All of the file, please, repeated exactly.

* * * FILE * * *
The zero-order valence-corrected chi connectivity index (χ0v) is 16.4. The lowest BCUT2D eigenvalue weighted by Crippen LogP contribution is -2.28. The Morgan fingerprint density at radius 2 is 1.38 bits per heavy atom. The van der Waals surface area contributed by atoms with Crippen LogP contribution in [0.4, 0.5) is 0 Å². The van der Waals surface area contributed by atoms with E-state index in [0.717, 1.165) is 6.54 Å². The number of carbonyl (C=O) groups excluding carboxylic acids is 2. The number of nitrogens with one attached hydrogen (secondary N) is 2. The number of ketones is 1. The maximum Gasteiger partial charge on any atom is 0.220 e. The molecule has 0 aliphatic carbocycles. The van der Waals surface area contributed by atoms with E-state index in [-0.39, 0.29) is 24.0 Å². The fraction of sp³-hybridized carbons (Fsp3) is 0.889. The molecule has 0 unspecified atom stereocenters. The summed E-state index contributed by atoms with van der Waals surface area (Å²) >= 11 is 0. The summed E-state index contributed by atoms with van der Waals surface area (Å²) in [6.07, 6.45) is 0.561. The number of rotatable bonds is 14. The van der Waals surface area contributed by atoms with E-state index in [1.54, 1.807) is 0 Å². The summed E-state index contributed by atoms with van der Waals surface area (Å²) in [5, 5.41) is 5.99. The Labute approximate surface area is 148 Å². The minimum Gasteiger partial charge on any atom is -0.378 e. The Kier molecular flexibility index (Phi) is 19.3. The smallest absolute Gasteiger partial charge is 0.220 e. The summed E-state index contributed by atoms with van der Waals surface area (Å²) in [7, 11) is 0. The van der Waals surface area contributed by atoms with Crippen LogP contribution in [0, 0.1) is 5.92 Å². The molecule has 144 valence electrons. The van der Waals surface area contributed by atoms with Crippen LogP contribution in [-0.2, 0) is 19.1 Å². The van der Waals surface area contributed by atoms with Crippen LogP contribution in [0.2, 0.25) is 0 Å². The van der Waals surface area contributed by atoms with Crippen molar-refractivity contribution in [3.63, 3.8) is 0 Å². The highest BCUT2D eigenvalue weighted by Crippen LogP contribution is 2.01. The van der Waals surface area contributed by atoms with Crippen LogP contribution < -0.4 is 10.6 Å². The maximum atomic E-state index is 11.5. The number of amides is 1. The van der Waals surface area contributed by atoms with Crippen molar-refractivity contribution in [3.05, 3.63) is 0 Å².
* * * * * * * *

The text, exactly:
The zero-order valence-corrected chi connectivity index (χ0v) is 16.4. The lowest BCUT2D eigenvalue weighted by Crippen LogP contribution is -2.28. The Morgan fingerprint density at radius 2 is 1.38 bits per heavy atom. The van der Waals surface area contributed by atoms with Crippen LogP contribution in [0.4, 0.5) is 0 Å². The van der Waals surface area contributed by atoms with E-state index in [0.717, 1.165) is 6.54 Å². The number of carbonyl (C=O) groups excluding carboxylic acids is 2. The number of nitrogens with one attached hydrogen (secondary N) is 2. The number of ketones is 1. The maximum Gasteiger partial charge on any atom is 0.220 e. The molecule has 0 aliphatic carbocycles. The van der Waals surface area contributed by atoms with E-state index in [-0.39, 0.29) is 24.0 Å². The fraction of sp³-hybridized carbons (Fsp3) is 0.889. The molecule has 0 unspecified atom stereocenters. The summed E-state index contributed by atoms with van der Waals surface area (Å²) >= 11 is 0. The summed E-state index contributed by atoms with van der Waals surface area (Å²) in [6.07, 6.45) is 0.561. The number of rotatable bonds is 14. The van der Waals surface area contributed by atoms with E-state index in [1.54, 1.807) is 0 Å². The summed E-state index contributed by atoms with van der Waals surface area (Å²) in [5, 5.41) is 5.99. The Labute approximate surface area is 148 Å². The minimum Gasteiger partial charge on any atom is -0.378 e. The Kier molecular flexibility index (Phi) is 19.3. The smallest absolute Gasteiger partial charge is 0.220 e. The summed E-state index contributed by atoms with van der Waals surface area (Å²) in [7, 11) is 0. The van der Waals surface area contributed by atoms with Crippen LogP contribution in [0, 0.1) is 5.92 Å². The molecule has 144 valence electrons. The van der Waals surface area contributed by atoms with Crippen LogP contribution in [-0.2, 0) is 19.1 Å². The van der Waals surface area contributed by atoms with Crippen LogP contribution in [0.2, 0.25) is 0 Å². The van der Waals surface area contributed by atoms with Crippen molar-refractivity contribution in [3.63, 3.8) is 0 Å². The highest BCUT2D eigenvalue weighted by Crippen LogP contribution is 2.01. The van der Waals surface area contributed by atoms with Crippen LogP contribution < -0.4 is 10.6 Å². The maximum atomic E-state index is 11.5. The number of amides is 1. The van der Waals surface area contributed by atoms with Crippen molar-refractivity contribution in [3.05, 3.63) is 0 Å².